Inspired by François Guyot's work

Martin SilvertantMartin Silvertant Posts: 166
edited November 2014 in History of Typography
I was doing research in historic type designers and I created a folder system on my computer where I have every type designer categorized with information on when the person lived and from what country they are, and the folders in turn are filled with pictures of their work. This is not only to satisfy my obsessive need to collect and categorize but also to get more insight into the history of typefaces; who might have inspired who?

During my research I landed on a few names I had never seen before. One of the names that piqued my interest was François Guyot. I can't find a lot of information, but I saw one of his specimen sheets and read about the typeface Tribute by Emigre, which is based on Guyot's works. I read John Downer's criticism on the typeface, and before I get to the main reason why I'm posting this I want to ask something about that. Why is Tribute such a bad typeface? I fully understand Downer's criticism within the context of a revival though. Perhaps it was a really bad choice to call this typeface Tribute, but my interpretation was that Tribute is a tribute to the unusual shapes of Guyot's work and not a strict revival. It seems letter forms have been exaggerated in Tribute, such as the /g with the small top counter and the huge loop, the double-serif N (a feature I see in the pica M while the canon M only has a serif on the left side just like in Tribute), the unusual serifs in T, the condensed A with the flat apex and the condensed U. One point of criticism on Tribute was the Q which has the tail emanating from the inside, similar to the Q in Century. Historically that seems to be a ludicrous idea, but then again, I don't see Tribute as a typeface that wants to be historically correct. It doesn't seem to have to pretend to do that.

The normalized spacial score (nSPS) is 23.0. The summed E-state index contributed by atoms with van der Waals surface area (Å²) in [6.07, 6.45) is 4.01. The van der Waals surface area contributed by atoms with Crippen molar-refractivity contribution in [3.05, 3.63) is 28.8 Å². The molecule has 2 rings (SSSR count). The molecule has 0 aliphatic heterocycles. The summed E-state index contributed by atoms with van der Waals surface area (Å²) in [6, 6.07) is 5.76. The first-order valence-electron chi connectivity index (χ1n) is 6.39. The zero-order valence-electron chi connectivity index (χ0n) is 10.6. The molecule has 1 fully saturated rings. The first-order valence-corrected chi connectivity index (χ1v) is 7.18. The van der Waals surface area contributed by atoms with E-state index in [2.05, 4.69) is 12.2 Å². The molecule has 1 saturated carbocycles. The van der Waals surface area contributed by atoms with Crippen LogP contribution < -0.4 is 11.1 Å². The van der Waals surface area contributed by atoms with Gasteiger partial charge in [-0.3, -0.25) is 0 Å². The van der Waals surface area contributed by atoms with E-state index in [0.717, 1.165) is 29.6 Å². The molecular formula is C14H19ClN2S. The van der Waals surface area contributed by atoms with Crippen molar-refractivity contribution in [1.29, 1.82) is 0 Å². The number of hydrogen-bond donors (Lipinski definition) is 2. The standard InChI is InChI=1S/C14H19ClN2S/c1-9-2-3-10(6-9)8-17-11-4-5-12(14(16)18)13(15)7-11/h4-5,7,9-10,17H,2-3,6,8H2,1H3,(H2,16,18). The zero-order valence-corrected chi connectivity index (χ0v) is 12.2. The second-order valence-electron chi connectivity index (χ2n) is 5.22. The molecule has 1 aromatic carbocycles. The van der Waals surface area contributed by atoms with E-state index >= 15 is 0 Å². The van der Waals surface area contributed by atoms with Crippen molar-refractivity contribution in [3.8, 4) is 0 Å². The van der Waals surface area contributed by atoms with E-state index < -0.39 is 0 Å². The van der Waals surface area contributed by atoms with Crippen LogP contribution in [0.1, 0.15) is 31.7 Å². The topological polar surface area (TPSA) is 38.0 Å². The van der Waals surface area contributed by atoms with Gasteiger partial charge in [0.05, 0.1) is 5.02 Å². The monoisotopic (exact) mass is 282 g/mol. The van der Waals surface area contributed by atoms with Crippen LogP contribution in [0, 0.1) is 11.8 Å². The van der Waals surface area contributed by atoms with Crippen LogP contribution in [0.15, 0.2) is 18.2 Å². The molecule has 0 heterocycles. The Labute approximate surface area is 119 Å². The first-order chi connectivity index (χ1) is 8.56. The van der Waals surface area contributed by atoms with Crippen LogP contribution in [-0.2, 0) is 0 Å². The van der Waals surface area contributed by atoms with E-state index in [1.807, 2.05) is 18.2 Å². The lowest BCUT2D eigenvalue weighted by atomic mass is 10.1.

I guess you could call Tribute somewhat of a monstrosity, but that's why I like it. It's unconventional but not bad, and I feel deviations like the Q were very conscious decisions rather than coming from ignorance or a historical misunderstand. With the dark color and simplified forms (the straight tail in /y and the lack of proper terminals in letters like /c and /s) I don't know exactly where this comes from or if it's a justified association, but it makes me think of 20th century German design. I think it would be a very nice typeface to see in letterpress. What do others think of Tribute and how it relates to Guyot's work?

Here's a quote on the typeface:
He has challenged many traditional assumptions that we ‘connoisseurs’ of hand-cut type have maintained in our attitude toward the historical accuracy sought and loved and expected in ‘revivals.’ The result is a unique combination of caricature, homage, alchemy, and fanciful reinterpretation. Tribute, I think, recalls Guyot’s native French-learned style, primarily as a point of departure for an original — albeit implausible — work of historical fiction, with merits and faults of its own.
Also, I read that Fred Nader made a typeface based on Guyot's work called Day Roman. I suppose this could be considered a revival whereas Tribute is as the name suggests, a tribute. I had a look at Day Roman and I like the design, but I guess that's Guyot. If I would have made a revival of this typeface, it would be a lot more refined. I like how Day Roman stays true to the original (as far as I can judge from the small pictures I've seen of the original) but Tribute is a lot more refined. I guess the point was to keep the warmth of the prints by Guyot though. I like Guyot's work a lot from what I've seen, so perhaps I will let myself get inspired by it sometime in the future. Does anyone have higher resolution pictures, or has anyone been inspired by Guyot? I find it somewhat surprising to not see Guyot characteristics in more typefaces, or am I just overlooking them?